Strains of downturn lead to rising domestic abuse
EL CENTRO, California – During tough economic times in California’s Imperial Valley the staff members at the Center for Family Solutions, dedicated to helping domestic violence victims, have as much work as they can handle.
The center is struggling to deal with a rising number of domestic abuse cases and trying to help women – and occasionally men – escape from violent partners. Lgal services director Judith Klein-Pritchard said the surge was a direct result of rising unemployment in the area and the long recession that has battered the U.S. economy.
“Abusive people are often abusive by nature, but there has to be a trigger for them to become violent,” she said. “Perhaps it’s the tension of joblessness that triggers abusive behavior because all of a sudden they don’t know how to control themselves.”
Melinda Opperman, vice president at Springboard, a nonprofit counseling group that helps homeowners avoid foreclosure in Riverside, California – to the north of El Centro and one of hardest hit areas in the country by the housing crisis – said that there was anecdotal evidence that domestic abuse was on the rise in the area.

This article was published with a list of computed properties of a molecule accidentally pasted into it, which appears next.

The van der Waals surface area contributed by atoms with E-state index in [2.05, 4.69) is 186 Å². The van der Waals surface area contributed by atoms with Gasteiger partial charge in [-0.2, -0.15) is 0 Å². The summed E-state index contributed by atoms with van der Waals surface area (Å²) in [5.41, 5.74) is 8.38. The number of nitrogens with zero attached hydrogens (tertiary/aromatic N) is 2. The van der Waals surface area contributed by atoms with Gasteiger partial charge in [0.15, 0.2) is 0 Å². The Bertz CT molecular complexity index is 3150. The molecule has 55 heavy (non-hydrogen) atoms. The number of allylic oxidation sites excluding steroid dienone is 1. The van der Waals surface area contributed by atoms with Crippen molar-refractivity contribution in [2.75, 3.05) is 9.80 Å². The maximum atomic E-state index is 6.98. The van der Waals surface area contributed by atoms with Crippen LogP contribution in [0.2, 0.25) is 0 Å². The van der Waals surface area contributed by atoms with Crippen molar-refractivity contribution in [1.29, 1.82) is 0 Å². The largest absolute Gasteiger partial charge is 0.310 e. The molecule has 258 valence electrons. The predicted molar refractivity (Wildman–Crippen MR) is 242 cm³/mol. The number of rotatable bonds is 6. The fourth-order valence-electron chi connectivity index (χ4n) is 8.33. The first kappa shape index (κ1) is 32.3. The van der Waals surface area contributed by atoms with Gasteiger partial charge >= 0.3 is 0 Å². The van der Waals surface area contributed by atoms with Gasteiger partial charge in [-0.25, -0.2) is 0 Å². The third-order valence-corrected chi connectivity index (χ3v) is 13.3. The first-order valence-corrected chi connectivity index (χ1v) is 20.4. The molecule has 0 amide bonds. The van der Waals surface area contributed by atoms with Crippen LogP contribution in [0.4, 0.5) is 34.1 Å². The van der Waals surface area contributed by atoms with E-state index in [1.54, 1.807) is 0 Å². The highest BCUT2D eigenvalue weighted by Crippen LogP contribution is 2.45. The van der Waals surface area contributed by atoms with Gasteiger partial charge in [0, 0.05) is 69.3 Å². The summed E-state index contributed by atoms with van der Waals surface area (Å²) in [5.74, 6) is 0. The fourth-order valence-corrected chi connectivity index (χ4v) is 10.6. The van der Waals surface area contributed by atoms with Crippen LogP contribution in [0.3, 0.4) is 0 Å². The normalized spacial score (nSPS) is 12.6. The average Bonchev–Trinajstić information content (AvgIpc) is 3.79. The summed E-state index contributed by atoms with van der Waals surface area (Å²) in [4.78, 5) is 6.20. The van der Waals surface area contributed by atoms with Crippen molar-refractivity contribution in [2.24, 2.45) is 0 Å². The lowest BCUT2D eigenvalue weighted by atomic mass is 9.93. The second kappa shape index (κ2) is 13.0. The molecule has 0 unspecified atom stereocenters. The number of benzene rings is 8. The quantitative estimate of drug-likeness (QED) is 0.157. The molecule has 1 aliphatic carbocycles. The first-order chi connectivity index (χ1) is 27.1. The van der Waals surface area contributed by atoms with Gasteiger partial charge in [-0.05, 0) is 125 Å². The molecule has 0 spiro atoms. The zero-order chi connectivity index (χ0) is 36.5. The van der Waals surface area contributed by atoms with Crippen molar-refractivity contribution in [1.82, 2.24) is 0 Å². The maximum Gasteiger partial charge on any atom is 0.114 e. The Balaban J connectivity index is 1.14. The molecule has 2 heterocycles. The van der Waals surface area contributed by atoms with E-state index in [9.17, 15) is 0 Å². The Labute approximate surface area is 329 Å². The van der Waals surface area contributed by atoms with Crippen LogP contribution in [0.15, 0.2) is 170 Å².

“We are hearing of children coming into school with bruises,” she said. “The downturn has placed a lot of strain on families.”
Mary Merrill Gutierrez (below), a volunteer who got out of her abusive marriage in 2004 with help from the center, recalled how money was a trigger for her ex-husband to become violent and said that joblessness and a lack of money were leading more men to abuse their wives and children.
“There are so many women now that are learning the depth of their husbands because there is no money coming in,” she said. “And so now a man who normally isn’t violent may become so.”
“A man who has worked his whole life and has always been working for 45, 60 hours a week is home sitting on the couch and basically feeling worthless is going to eventually strike out, verbally, emotionally, physically,” she added. “I’ve heard women who have been married 25 yrs to a wonderful man and a year after he has lost his job they’re here.”
Klein-Pritchard said the center has also been affected by the downturn, as budget constraints in the state of California have meant a 50 percent decrease in funding. The center’s staff has been cut to two from five while the number of people who need help keeps going up.
The center’s shelter for abused women is full and has been for much of the past three to six months and is issuing double the number of restraining orders that it was before the recession – eight a day now compared to four before.
“We find ourselves having to prioritize and trying to work out whether a woman’s life is endangered,” she said. “Everyone needs our help, but we have to start with the most urgent cases first.”
Photos by Lucy Nicholson
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